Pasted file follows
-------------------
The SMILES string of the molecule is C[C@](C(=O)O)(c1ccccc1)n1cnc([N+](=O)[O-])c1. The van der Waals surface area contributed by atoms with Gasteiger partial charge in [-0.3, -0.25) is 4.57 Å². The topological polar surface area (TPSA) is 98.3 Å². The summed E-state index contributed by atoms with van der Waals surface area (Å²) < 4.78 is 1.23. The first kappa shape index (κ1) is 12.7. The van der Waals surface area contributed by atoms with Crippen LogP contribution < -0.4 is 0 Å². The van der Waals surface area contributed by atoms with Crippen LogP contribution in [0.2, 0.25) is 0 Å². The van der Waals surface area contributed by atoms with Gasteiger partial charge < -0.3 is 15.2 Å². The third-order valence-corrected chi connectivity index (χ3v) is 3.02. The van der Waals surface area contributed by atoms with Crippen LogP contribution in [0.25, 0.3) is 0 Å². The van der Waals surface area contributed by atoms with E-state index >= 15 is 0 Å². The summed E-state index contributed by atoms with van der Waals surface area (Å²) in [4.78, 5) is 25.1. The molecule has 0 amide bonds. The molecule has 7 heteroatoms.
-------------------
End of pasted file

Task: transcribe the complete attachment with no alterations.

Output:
The SMILES string of the molecule is C[C@](C(=O)O)(c1ccccc1)n1cnc([N+](=O)[O-])c1. The van der Waals surface area contributed by atoms with Gasteiger partial charge in [-0.3, -0.25) is 4.57 Å². The topological polar surface area (TPSA) is 98.3 Å². The summed E-state index contributed by atoms with van der Waals surface area (Å²) < 4.78 is 1.23. The first kappa shape index (κ1) is 12.7. The van der Waals surface area contributed by atoms with Crippen LogP contribution < -0.4 is 0 Å². The van der Waals surface area contributed by atoms with Crippen LogP contribution in [0.2, 0.25) is 0 Å². The van der Waals surface area contributed by atoms with Gasteiger partial charge < -0.3 is 15.2 Å². The third-order valence-corrected chi connectivity index (χ3v) is 3.02. The van der Waals surface area contributed by atoms with Crippen LogP contribution in [0.25, 0.3) is 0 Å². The van der Waals surface area contributed by atoms with E-state index >= 15 is 0 Å². The summed E-state index contributed by atoms with van der Waals surface area (Å²) in [4.78, 5) is 25.1. The molecule has 0 amide bonds. The molecule has 7 heteroatoms.